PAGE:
Imperial Beach, Calif. (Border Report) — The Surfrider Foundation this week submitted a petition to California Gov. Gavin Newsom and President Joe Biden calling for an emergency declaration to address what it calls a serious public health and environmental crisis along the Tijuana River Valley.

According to the state of California and numerous organizations like Surfrider, millions of gallons of untreated sewage, dangerous chemicals, and trash flow across the US-Mexico border through the Tijuana River Valley Watershed every day, with most of the debris and pollution ending up north of the border and in the Pacific Ocean.

Surfrider says that since October 2018, the International Boundary and Water Commission has documented more than 100 billion gallons of cross-border flows carrying toxic waste through the Tijuana River, with more than 37 billion gallons of polluted water crossing the border this year alone. 

Surfrider joined the California Coastal Commission and other plaintiffs in filing a complaint against the IBWC, alleging that it violated the Clean Water Act by not addressing cross-boundary pollution. As part of a settlement, the IBWC agreed to, among other things, “improve its canyon collector network, support a main channel berm, (and) improve its stakeholder communication.”

Surfrider says this is a problem affecting the health of thousands of U.S. residents in cities such as Imperial Beach, California.

“We need this fixed,” said Bethany Case, an Imperial Beach resident and member of Surfrider, whose mission is to protect the world’s oceans, waves and beaches for enjoyment. “We are hearing every day that more and more people are having (gastrointestinal) issues, that people are developing allergies, and we have so many people that are reporting illnesses, and we’re being largely ignored and it’s frustrating.”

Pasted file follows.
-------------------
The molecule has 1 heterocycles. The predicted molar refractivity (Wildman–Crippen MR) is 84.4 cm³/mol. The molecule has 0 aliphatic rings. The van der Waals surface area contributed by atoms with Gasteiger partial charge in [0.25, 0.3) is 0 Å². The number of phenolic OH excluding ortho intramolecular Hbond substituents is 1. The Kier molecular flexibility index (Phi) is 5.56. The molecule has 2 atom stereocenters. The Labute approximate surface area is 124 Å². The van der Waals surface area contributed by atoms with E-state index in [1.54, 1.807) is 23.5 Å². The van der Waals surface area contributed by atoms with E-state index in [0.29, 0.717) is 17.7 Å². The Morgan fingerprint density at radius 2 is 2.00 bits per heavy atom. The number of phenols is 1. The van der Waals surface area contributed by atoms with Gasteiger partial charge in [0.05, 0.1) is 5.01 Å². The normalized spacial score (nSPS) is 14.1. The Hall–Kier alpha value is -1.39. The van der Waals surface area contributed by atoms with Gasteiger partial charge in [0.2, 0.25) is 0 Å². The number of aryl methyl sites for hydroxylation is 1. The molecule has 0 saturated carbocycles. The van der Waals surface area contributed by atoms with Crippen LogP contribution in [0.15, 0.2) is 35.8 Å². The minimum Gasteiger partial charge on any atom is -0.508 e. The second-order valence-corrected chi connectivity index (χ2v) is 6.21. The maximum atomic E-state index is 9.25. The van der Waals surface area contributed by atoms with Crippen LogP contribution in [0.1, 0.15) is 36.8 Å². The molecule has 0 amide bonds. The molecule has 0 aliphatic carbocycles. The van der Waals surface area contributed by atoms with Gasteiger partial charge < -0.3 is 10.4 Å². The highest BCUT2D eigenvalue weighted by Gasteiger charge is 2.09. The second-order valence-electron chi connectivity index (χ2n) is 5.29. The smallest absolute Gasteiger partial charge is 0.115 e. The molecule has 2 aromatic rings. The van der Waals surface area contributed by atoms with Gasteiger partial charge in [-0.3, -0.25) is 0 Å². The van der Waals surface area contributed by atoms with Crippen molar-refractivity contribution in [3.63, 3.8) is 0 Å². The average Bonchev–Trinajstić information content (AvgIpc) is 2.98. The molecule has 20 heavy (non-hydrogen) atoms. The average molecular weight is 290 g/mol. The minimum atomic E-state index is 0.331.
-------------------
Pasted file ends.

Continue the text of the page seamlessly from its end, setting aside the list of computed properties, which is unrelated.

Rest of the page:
Bethany Case is an Imperial Beach resident, Clean Border Water Now lead volunteer and Surfrider Foundation member. (Salvador Rivera/Border Report)

Case also says the sewage flows pose a serious hazard to people who enjoy recreating in the ocean and visiting the beach.

“For us to not even be comfortable walking on the beach …,” Case lamented. “We can’t open our windows at night, we have to make sure that we warn visitors about not going in the water and obeying the signs. It smells most of the time.”

The coastline in the south portion of Imperial Beach has been closed for more than 670 consecutive days, according to San Diego County data.

“If you live here, you cannot escape it, and so they have to accept the health hazards and it’s not right,” Case said.

Case hopes Newsom does take into account the petition and asks Biden to declare a state of emergency for the area.

“This petition has over 3,200 signatures that says please somebody do something.”

Cases says if an emergency declaration is made, it will free up funding and cut a lot of the red tape that is preventing several pollution and sewage mitigating projects from getting off the ground.

In response to an inquiry from Border Report, the governor’s office shared the letter that it sent to the Coastal Commission, stating that the longstanding Tijuana River sewage crisis has been a priority of Newson and his administration.

The letter further stated that Newsom declaring a state of emergency wouldn’t aid the response to the crisis, explaining that the situation would likely require a disaster declaration from the federal government.

“A state proclamation of emergency is not necessary to trigger a federal emergency declaration,” the letter states.

On the other hand, the letter outlines actions Newsom has taken to address the issue, including engaging with federal and binational partners; joining local municipalities in supporting Sens. Alex Padilla and the late Dianne Feinstein’s call for $310 million to address the crisis; and working to unlock federal funds.

“The bottom line is, we need this fixed, it is a public health crisis,” Case said.